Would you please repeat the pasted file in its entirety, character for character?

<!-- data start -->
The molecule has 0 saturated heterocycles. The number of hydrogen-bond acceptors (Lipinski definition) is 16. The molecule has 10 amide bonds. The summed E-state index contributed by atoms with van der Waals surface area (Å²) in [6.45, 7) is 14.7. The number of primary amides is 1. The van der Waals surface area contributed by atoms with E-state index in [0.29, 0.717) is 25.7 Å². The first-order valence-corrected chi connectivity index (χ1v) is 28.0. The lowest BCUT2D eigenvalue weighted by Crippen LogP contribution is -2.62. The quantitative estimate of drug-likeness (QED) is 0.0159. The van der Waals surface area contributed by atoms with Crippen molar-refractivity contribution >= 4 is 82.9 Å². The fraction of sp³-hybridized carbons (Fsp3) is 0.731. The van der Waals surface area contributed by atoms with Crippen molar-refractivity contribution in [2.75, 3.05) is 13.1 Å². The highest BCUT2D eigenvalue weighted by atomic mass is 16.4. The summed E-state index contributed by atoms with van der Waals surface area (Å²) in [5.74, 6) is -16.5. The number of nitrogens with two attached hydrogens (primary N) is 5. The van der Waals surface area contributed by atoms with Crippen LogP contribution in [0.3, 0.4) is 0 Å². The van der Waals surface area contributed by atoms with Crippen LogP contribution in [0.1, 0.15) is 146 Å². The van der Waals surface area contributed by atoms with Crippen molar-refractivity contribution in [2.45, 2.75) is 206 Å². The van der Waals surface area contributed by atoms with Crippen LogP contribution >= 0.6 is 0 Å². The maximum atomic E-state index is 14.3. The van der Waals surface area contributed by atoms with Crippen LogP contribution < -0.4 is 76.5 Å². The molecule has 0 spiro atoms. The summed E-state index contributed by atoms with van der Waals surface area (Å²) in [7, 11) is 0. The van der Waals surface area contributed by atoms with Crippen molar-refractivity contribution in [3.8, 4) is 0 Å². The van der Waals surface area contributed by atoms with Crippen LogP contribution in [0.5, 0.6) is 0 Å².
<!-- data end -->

The molecule has 0 saturated heterocycles. The number of hydrogen-bond acceptors (Lipinski definition) is 16. The molecule has 10 amide bonds. The summed E-state index contributed by atoms with van der Waals surface area (Å²) in [6.45, 7) is 14.7. The number of primary amides is 1. The van der Waals surface area contributed by atoms with E-state index in [0.29, 0.717) is 25.7 Å². The first-order valence-corrected chi connectivity index (χ1v) is 28.0. The lowest BCUT2D eigenvalue weighted by Crippen LogP contribution is -2.62. The quantitative estimate of drug-likeness (QED) is 0.0159. The van der Waals surface area contributed by atoms with Crippen molar-refractivity contribution >= 4 is 82.9 Å². The fraction of sp³-hybridized carbons (Fsp3) is 0.731. The van der Waals surface area contributed by atoms with Crippen molar-refractivity contribution in [2.75, 3.05) is 13.1 Å². The highest BCUT2D eigenvalue weighted by atomic mass is 16.4. The summed E-state index contributed by atoms with van der Waals surface area (Å²) in [5.74, 6) is -16.5. The number of nitrogens with two attached hydrogens (primary N) is 5. The van der Waals surface area contributed by atoms with Crippen LogP contribution in [0.3, 0.4) is 0 Å². The van der Waals surface area contributed by atoms with Crippen LogP contribution in [0.1, 0.15) is 146 Å². The van der Waals surface area contributed by atoms with Crippen molar-refractivity contribution in [2.45, 2.75) is 206 Å². The van der Waals surface area contributed by atoms with Crippen LogP contribution >= 0.6 is 0 Å². The maximum atomic E-state index is 14.3. The van der Waals surface area contributed by atoms with Crippen LogP contribution < -0.4 is 76.5 Å². The molecule has 0 spiro atoms. The summed E-state index contributed by atoms with van der Waals surface area (Å²) in [7, 11) is 0. The van der Waals surface area contributed by atoms with Crippen molar-refractivity contribution in [3.8, 4) is 0 Å². The van der Waals surface area contributed by atoms with Crippen LogP contribution in [0.5, 0.6) is 0 Å².